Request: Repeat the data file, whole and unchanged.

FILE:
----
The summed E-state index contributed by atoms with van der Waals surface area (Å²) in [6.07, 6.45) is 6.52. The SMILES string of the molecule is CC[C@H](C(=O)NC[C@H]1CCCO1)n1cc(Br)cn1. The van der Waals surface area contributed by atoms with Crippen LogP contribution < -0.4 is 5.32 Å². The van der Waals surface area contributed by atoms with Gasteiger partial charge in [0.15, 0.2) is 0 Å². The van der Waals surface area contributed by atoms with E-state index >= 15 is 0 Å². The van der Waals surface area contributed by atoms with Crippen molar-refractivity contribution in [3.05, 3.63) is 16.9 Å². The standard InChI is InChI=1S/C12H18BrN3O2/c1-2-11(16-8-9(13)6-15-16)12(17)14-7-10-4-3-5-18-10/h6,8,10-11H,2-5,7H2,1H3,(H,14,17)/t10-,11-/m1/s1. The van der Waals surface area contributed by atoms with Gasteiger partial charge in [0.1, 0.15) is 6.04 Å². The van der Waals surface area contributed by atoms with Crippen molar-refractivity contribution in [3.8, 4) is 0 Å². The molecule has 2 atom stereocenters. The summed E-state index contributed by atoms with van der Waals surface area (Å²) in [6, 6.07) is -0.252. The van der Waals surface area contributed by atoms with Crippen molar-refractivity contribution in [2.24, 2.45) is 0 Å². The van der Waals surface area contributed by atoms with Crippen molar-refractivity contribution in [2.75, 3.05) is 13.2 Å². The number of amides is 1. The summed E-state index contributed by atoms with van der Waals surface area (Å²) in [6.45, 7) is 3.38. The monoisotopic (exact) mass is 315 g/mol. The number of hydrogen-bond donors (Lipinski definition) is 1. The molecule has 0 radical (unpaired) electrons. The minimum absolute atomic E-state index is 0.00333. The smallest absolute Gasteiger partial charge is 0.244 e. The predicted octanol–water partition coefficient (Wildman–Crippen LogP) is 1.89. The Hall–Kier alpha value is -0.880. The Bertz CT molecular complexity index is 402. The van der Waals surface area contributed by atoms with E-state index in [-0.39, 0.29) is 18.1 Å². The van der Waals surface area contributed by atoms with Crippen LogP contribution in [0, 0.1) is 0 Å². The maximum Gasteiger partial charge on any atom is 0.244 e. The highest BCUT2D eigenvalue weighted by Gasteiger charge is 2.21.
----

The summed E-state index contributed by atoms with van der Waals surface area (Å²) in [6.07, 6.45) is 6.52. The SMILES string of the molecule is CC[C@H](C(=O)NC[C@H]1CCCO1)n1cc(Br)cn1. The van der Waals surface area contributed by atoms with Crippen LogP contribution < -0.4 is 5.32 Å². The van der Waals surface area contributed by atoms with Gasteiger partial charge in [0.15, 0.2) is 0 Å². The van der Waals surface area contributed by atoms with E-state index >= 15 is 0 Å². The van der Waals surface area contributed by atoms with Crippen molar-refractivity contribution in [3.05, 3.63) is 16.9 Å². The standard InChI is InChI=1S/C12H18BrN3O2/c1-2-11(16-8-9(13)6-15-16)12(17)14-7-10-4-3-5-18-10/h6,8,10-11H,2-5,7H2,1H3,(H,14,17)/t10-,11-/m1/s1. The van der Waals surface area contributed by atoms with Gasteiger partial charge in [0.1, 0.15) is 6.04 Å². The van der Waals surface area contributed by atoms with Crippen molar-refractivity contribution in [3.8, 4) is 0 Å². The molecule has 2 atom stereocenters. The summed E-state index contributed by atoms with van der Waals surface area (Å²) in [6, 6.07) is -0.252. The van der Waals surface area contributed by atoms with Crippen molar-refractivity contribution in [2.24, 2.45) is 0 Å². The van der Waals surface area contributed by atoms with Crippen molar-refractivity contribution in [2.75, 3.05) is 13.2 Å². The number of amides is 1. The summed E-state index contributed by atoms with van der Waals surface area (Å²) in [6.45, 7) is 3.38. The monoisotopic (exact) mass is 315 g/mol. The number of hydrogen-bond donors (Lipinski definition) is 1. The molecule has 0 radical (unpaired) electrons. The minimum absolute atomic E-state index is 0.00333. The smallest absolute Gasteiger partial charge is 0.244 e. The predicted octanol–water partition coefficient (Wildman–Crippen LogP) is 1.89. The Hall–Kier alpha value is -0.880. The Bertz CT molecular complexity index is 402. The van der Waals surface area contributed by atoms with E-state index in [-0.39, 0.29) is 18.1 Å². The van der Waals surface area contributed by atoms with Crippen LogP contribution in [0, 0.1) is 0 Å². The maximum Gasteiger partial charge on any atom is 0.244 e. The highest BCUT2D eigenvalue weighted by Gasteiger charge is 2.21.